If a homeowner plans to put up a “For Sale” sign in the front yard this spring and summer — when many homes are put on the market — the time to start preparing is now, local real estate experts say.
“The most important thing a seller can do is to contact their agent when they are two to three months out to have them look at the house and give advice on what buyers are expecting the home condition to be right now,” said Shari Royston, managing broker at Keller Williams Greater 360 in Poulsbo.
Homes will face competition. The number of Kitsap County homes put on the market climbed nearly 75 percent between last May to June, the Northwest Multiple Listing Service says.
Once a homeowner decides to sell it’s good to have a licensed home inspector examine the place, advised Doug Miller, owner of South Kitsap Properties in Port Orchard. “The whole idea of having a pre-inspection is kind of like having a physical — it’s preventative maintenance making sure everything checks out with the house,” he said.
If the inspection reveals fixes are needed in areas important to buyers — like plumbing, electrical or structural issues — it’s best to address them before the house goes on the market, Miller said. The last thing a seller wants is a repair issue in the middle of a sale. “As a seller, you are already stressed about your move, maybe a little uptight about the timing of where you are ultimately moving to. Anything we can do to remove that stress ahead of time makes the process much smoother for you.”
The majority of home inspections are clean. Not many things show up and in most cases, the items that need attention are not terribly expensive to fix, Miller said. “You may find a leaky toilet seal or outlets that aren’t working properly. In some cases, we may find roof leaks. Here in Western Washington where we get so much rain there are times, we may find water in the crawl space.”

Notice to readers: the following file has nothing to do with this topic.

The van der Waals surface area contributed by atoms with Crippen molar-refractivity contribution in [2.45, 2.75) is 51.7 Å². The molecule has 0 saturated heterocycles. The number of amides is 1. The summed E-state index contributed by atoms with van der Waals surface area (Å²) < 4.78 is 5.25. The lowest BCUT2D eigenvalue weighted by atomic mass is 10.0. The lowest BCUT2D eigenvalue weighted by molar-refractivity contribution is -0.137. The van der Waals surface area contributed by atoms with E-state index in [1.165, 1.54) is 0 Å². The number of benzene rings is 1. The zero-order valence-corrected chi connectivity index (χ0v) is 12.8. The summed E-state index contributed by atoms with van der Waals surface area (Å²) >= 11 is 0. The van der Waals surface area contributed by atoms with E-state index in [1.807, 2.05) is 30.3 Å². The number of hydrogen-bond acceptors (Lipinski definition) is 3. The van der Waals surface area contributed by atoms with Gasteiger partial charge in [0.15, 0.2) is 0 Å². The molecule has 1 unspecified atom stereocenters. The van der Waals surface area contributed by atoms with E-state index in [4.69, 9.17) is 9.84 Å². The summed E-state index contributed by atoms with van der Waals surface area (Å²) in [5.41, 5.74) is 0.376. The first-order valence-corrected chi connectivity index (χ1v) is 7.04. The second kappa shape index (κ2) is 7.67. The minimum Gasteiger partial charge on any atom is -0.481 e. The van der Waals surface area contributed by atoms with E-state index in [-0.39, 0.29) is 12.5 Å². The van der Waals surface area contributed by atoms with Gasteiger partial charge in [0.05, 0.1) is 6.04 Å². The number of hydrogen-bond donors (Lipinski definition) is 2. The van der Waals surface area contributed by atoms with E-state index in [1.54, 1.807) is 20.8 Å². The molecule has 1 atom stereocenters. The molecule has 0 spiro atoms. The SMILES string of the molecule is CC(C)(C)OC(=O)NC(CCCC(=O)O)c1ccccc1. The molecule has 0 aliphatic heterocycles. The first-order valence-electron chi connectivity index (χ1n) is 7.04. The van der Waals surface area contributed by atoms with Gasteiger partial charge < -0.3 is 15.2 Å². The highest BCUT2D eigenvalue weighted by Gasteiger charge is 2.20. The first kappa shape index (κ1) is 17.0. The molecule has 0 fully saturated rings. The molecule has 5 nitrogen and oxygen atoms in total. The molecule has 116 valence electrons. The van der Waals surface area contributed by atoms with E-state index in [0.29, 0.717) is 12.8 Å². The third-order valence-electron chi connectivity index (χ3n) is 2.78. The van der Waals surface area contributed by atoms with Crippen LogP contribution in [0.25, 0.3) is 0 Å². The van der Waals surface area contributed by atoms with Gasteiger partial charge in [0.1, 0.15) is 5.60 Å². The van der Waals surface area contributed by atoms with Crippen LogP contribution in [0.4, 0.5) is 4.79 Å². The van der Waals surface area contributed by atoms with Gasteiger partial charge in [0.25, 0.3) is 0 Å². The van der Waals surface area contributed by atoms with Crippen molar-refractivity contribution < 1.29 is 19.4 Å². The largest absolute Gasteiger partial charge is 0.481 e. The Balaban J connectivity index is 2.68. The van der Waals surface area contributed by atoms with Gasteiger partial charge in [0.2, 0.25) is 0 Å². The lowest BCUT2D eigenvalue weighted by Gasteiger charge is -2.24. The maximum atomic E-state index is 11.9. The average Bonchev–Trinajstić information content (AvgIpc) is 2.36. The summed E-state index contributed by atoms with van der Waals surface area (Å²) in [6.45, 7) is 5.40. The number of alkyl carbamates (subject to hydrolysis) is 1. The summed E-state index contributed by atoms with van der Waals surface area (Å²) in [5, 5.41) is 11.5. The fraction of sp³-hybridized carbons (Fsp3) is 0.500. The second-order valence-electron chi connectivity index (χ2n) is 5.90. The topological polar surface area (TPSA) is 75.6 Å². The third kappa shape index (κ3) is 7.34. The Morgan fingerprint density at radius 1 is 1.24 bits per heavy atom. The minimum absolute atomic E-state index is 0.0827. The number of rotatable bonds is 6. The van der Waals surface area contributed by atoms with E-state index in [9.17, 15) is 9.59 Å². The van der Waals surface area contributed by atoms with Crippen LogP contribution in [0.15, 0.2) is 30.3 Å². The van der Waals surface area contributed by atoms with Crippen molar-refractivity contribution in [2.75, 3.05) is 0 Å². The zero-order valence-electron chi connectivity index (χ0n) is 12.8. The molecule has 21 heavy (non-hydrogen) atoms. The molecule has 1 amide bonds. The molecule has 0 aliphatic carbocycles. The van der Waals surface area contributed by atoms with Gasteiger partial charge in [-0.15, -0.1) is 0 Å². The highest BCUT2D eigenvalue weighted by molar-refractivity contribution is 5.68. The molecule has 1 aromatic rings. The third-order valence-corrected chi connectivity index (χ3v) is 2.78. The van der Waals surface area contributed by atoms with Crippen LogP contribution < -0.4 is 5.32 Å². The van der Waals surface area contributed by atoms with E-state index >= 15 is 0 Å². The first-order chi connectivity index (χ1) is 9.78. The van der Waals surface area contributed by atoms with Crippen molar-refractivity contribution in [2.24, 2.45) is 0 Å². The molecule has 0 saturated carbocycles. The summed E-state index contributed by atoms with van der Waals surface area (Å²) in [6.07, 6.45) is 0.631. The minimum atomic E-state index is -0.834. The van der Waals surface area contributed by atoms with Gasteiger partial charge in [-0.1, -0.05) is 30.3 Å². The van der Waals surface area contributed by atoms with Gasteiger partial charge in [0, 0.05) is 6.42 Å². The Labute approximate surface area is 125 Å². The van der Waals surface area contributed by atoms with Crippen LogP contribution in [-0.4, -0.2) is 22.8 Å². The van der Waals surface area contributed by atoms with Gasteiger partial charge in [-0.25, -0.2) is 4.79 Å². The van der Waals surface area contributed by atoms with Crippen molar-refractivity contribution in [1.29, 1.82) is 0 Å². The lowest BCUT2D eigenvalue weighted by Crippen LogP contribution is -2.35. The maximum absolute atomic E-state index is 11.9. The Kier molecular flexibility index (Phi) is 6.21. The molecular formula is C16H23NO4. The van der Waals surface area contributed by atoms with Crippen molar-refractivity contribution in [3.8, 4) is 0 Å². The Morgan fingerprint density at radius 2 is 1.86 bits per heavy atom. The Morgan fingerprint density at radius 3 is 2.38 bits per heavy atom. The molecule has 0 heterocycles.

Royston said other advance work includes servicing the furnace, scrubbing the fireplace, and cleaning roof and gutters.
Getting a home in shape is particularly important in these times of higher interest rates, which have reduced the number of buyers. “Now buyers can be a little more choosy about the home condition and what they are willing to accept,” Royston said.
Even in the shifting real estate market, basic maintenance remains the order of the day. “We want to avoid [a buyer] thinking they have to remodel the kitchen or update a bathroom. Most of the time that is not the case. Repairs need to be done; updates don’t have to be,” Royston said.
If a major problem is noted, sellers can either open their wallet and fix it or factor the issue into the selling price, Kitsap Realtors say.
The adage you can only make a first impression once holds true in real estate. “The first impression that a buyer has of your home is paramount to getting your home sold. That first moment that they drive up to your home, a lot of times, can make or break whether a buyer is going to be interested,” Miller said.
Royston added: “We want them to pull up and go, ‘Oh, this is so cute,’ verses, “Oh, wow. There are a lot of overgrown bushes.’ We want that warm feeling from the minute they pull up to the curb.”
Inexpensive ways to enhance the curb appeal include manicuring the hedges, putting down fresh beauty bark, hanging flower baskets on the porch, and planting blooming flowers from the nursery. “Things as simple as painting the front door can make a huge difference in that making that first impression,” Miller said.
Improve the interior
Decluttering the inside of the house is also important. That makes the interior look as large and airy as possible, experts said.
“I use the term ‘minimizing,’” Miller said. “If there is too much furniture or things in rooms it can feel crowded or even feel darker. I’ll walk with [the owner] room by room and create a list of things to take out — like an end table, a recliner. Or, I’ll say, ‘Let’s move this chair against this wall or takeout the dining room table insert to make the room feel larger.’”
Depersonalizing the home is another way to make it feel inviting to a prospective buyer. That means taking down personal photographs and moving a knick-knacks collection into storage.
“Buyers going into your home want to see themselves in your home,” Miller said. “If your home has a lot of personal pictures, collectibles like baseball memorabilia, or things that are going to draw buyers’ attention away from the home we try to eliminate them. We try to make the home as neutral as possible so that when buyers go in, they can see themselves in the home. We want it to feel homey; we just don’t want it to be so obvious that it’s your home.”
Choosing a Realtor
Most homeowners facing the task of selling their home will want help. Getting the right real estate agent is key. In Kitsap, there are roughly 1,000 active agents and 139 real estate offices, the Kitsap County Association of Realtors says.
The right agent is a person the homeowner gets along with and is familiar with the neighborhood, Royston and Miller said. They also suggest looking up reviews of potential realtors to learn about their past job performance.